We recently conducted a webinar on this topic, which you can watch here:  http://bit.ly/GYhYOc.

Larry Ayres – Vice President Engineering and Support – AccuRev

Posted in: AccuRev, Agile, Best Practices, Continuous Delivery, continuous integration, cross-functional teams, Enterprise Agile, Legacy Software, Scrum, Software Configuration Management, Tips and Tricks

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When is software really “done?”

During a meeting I recently attended with a services company, the topic of their definition of “done” during their software development process came up. For them, software was considered done when developers checked in their functional code and it had passed basic unit testing criteria. This discussion really got me thinking…how are other companies defining “done” for their software development process. And more importantly, do they truly understand the impact their definition has on their overall quality and software delivery process?

watchcomponents 221x300 When is software really done? When I think about done, I think in terms of varying levels of code maturity, with each level progressing higher, resulting in fully mature code at software delivery. At its basic level, “done” can be defined as having software code functionally complete (done = functional), as was the definition we discussed at this meeting.  Specifically, story acceptance criteria must be achieved and satisfied through testing. If an organization is measuring “done” using Agile planning at this level, they may consider the software development process at a base-level of code maturity. For me, functionally complete software equates to having all components coded, unit tested, and all story acceptance criteria satisfied. I equate this basic level to that of the beginning phase of constructing a fine timepiece. Each component that goes into the watch has been masterfully crafted, tested, and completed. However, at the end of the day, you only have the components that can make up a watch; you still don’t have a watch.

 

Progressing to the next level of code maturity shifts the focus from having functionally complete stories to having integrated integrated watch 300x250 When is software really done? stories. Measuring “done” at this level requires software meet a different set of criteria; software must be integrated, checked into trunk, and must pass all commit stage test and validations. Companies who have embraced a Continuous Integration approach to software development often find themselves achieving this second level of code maturity and definition of done (done=integrated). Organizations which have achieved these 2 definitions of done; functional and integrated, often find themselves delivering code which still has issues. Why? – Bringing all of the components and pieces together is often times an art. Organizations have to understand how it all comes together in order to ensure the highest levels of software quality. As with a fine time piece, integrating all of the components is what gives the watch its beauty, function, and purpose. But even fully integrated, the watch is not complete.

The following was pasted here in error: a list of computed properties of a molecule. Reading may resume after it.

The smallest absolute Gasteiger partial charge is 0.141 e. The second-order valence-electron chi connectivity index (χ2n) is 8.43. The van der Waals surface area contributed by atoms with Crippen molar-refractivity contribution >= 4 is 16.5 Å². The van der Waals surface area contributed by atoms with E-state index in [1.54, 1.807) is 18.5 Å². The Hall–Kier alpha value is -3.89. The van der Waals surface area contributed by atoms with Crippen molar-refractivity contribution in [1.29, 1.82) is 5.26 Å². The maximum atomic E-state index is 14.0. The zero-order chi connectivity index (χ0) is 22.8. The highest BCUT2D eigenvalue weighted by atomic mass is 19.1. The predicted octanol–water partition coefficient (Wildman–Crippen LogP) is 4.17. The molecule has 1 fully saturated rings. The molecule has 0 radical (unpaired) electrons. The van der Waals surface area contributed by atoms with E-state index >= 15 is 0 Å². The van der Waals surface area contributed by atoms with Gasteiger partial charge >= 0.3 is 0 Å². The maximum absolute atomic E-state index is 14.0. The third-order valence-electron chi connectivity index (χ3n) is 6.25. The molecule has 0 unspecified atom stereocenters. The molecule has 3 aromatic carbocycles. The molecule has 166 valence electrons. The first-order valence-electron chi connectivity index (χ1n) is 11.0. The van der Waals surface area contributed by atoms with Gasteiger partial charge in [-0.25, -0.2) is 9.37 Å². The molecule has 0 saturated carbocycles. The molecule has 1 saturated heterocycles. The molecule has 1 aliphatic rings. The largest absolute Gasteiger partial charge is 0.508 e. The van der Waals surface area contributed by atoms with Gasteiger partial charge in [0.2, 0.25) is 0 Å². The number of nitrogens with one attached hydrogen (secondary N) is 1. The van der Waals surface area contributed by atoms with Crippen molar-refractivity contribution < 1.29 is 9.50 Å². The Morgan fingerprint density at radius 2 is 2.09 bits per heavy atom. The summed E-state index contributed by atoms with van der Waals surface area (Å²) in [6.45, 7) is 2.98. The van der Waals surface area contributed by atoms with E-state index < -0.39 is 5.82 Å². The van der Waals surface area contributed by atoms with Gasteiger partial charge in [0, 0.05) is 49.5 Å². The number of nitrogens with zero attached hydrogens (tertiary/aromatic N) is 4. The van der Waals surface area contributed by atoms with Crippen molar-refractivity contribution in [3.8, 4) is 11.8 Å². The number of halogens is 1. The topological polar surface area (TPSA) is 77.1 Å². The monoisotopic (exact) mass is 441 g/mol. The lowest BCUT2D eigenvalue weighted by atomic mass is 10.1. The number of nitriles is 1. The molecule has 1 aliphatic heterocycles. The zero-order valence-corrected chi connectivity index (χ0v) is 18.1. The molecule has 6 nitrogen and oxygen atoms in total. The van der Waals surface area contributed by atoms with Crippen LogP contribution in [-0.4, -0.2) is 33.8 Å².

This leads us to a third level of progression for code maturity and definition of done (done=delivered). In this level of code maturity, software is “done” when; it is delivered and has passed all regression, functional, and non-functional testing.  This third level of progression is a key principle for organizations looking to embrace Continuous Delivery within their software development processes. Implementing the various levels of progression or definitions of “done” for any software organization rely on the alignment of technology, process, people, and values.

watch 180x300 When is software really done? As a consumer, and a self-professed lover of luxury time pieces, taking delivery of a piece of art is always a highlight. Understanding what went into making it, well that just makes delivery all the more special. Software development in many regards is also an art form, with developers putting their creative touches in their code and their products. As such, software development organizations must ensure they have the right processes and disciplines in place to deliver their products to the market quickly, with high quality and predictability. Understanding the need to have varying degrees of “done” is essential for software organizations to maintain high-velocity  in their development processes and to keep software continuously flowing through these tiers of code maturity.

 

Chris Lawrence – AccuRev

 

 

 

Posted in: AccuRev, Agile, Best Practices, Continuous Delivery, continuous integration, Patterns, SCM, Software Configuration Management, Uncategorized